The problem with U.S. Supreme Court Justice Amy Coney Barrett is her right-wing brand of Catholicism

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Amy Coney Barrett taking oath during Senate hearing. Image: Wikimedia Commons

As a person who was involved in public life for over three decades, and who never made any secret of my Christian faith and my vocation as an ordained minister in the United Church of Canada, I have been bothered at times by the tone and implications of some of the criticism directed at the appointment of Amy Coney Barrett to the United States Supreme Court.

I am not talking about the gross and hypocritical abuse of process and precedent by the Republican-controlled Senate; I am talking about the concerns raised about her being a Roman Catholic. 

These concerns are sometimes raised in a way that suggests that being religious -- in this case, being Roman Catholic -- should somehow disqualify one in principle from occupying decision-making positions in the public realm. 

Such an attitude is arguably a form of secular fundamentalism that should be rejected like any other fundamentalism by people who are interested in the kind of inclusive secularism and pluralism recommended by Canadian philosopher Charles Taylor as essential to a healthy democracy. 

Having said this, it is important to reflect on the specific concern raised by many about Amy Coney Barrett's Catholic faith. To some extent, this is a particularly American thing. In 1960, there was controversy when John F. Kennedy became the first Catholic to be elected as president. In Canada, in my time in Parliament, six of the nine prime ministers I sat across from were Catholic.

Jackie Kennedy is reported to have once said regarding the controversy about her husband's Catholicism that she didn't understand the fuss, given that he was such a poor Catholic.

The problem with Amy Coney Barrett is not that she is a Catholic. It's that, one might argue, she is such a poor Catholic, or not Catholic enough, or that she is a particular kind of Catholic. For example, she is a Catholic who, when asked about climate change, refused to affirm the position that Pope Francis has made a signature concern of his papacy. 

The fact is Coney Barrett is clearly associated with a Catholic right wing in America that has been fighting and/or ignoring over a century of Catholic social teaching -- papal, episcopal and otherwise -- that has been critical of capitalism and the worship of money and the market.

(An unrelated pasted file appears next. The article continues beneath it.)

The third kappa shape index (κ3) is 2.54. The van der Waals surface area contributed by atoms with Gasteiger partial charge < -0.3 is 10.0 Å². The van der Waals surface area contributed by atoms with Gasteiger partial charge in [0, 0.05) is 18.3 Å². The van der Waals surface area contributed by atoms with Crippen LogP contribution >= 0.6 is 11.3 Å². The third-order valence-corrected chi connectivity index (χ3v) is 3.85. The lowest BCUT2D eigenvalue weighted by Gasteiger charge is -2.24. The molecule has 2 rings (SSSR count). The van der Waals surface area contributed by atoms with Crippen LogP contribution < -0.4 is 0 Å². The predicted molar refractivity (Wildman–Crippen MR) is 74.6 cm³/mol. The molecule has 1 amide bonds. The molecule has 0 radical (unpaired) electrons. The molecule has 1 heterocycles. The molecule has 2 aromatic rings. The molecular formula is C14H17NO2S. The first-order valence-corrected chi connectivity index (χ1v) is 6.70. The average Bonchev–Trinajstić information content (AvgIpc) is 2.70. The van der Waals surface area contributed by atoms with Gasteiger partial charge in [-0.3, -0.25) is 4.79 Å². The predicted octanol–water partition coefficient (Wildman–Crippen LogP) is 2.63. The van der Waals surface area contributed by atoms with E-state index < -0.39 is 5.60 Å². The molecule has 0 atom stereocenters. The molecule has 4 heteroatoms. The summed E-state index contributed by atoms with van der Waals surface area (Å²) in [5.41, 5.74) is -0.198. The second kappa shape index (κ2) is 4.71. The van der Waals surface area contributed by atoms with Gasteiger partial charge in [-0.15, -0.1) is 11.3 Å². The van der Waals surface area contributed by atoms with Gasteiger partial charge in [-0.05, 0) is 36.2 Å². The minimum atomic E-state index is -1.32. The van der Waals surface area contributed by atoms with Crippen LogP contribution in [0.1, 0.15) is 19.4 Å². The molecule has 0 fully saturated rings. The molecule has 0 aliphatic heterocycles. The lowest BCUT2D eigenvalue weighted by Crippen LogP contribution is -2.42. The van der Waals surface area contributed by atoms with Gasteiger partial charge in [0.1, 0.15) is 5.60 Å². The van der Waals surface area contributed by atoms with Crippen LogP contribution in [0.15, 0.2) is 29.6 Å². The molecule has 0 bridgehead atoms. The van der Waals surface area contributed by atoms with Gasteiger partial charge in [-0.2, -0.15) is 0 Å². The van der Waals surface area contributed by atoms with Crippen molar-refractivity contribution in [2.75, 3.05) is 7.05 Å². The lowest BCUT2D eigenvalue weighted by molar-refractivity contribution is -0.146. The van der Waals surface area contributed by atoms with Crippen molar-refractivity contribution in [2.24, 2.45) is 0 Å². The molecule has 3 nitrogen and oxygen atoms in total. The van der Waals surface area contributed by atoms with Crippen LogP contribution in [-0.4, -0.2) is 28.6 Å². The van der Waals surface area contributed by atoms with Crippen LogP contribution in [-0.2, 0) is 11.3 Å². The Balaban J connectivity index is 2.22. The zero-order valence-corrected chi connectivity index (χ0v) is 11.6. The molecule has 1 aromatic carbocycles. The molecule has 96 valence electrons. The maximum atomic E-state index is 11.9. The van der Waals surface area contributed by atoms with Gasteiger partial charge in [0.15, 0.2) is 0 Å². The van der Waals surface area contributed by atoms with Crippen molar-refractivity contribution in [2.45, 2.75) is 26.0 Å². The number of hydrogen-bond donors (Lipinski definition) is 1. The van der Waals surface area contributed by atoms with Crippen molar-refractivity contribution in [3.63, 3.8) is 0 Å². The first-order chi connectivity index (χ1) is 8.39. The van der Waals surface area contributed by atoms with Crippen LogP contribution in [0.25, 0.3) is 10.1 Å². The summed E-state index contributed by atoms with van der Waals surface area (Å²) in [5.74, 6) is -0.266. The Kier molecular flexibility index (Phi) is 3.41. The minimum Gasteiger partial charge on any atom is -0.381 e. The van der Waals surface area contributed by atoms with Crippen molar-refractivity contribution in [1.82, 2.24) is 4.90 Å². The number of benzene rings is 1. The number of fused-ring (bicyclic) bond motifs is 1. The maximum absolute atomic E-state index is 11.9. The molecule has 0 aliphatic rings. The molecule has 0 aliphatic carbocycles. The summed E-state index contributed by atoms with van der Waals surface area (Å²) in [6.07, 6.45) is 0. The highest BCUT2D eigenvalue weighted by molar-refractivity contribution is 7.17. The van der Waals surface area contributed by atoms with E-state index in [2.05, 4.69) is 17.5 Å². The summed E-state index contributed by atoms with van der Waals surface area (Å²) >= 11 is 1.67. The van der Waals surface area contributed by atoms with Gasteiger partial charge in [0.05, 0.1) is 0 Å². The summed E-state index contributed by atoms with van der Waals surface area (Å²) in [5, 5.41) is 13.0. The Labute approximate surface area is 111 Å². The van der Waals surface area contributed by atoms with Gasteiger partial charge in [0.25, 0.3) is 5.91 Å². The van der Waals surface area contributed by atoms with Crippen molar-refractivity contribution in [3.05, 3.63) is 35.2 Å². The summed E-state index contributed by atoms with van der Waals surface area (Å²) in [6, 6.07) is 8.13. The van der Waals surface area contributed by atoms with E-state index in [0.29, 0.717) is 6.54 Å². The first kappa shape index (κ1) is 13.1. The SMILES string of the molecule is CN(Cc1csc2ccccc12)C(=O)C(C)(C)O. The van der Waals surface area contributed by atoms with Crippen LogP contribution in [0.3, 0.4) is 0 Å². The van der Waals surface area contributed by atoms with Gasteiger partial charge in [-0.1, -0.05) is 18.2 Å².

Pope John Paul II and his successor, Benedict, were against abortion, but they were also for unions, and for the common good over multi-national profits. This fact is not something that was ever highlighted by a media more interested in fuelling the culture wars, and strangely doing the work of the Catholic right by reducing Catholic social teaching to absolutes on a handful of issues.

Coney Barrett is associated with a Catholic right that wants to reduce faith to the realm, and a selective one at that, of purely personal ethics, and leave the rest of human life -- including health care -- to the vicissitudes of the market and the glories of American exceptionalism, overseen by Republicans.

A Catholic court appointee who showed some evidence of taking her own church's social teachings about power, politics and the economy would be more welcome.

It's not your religion that counts, or your personal cosmology if you don't want to be counted among the religious -- it's what you derive from your worldview, the policies that you claim flow from it, and how you defend those policies in a pluralist democratic society. This is what such debates should be about.

Bill Blaikie, former MP and MLA, writes on Canadian politics, political parties and Parliament.

Image: Wikimedia Commons

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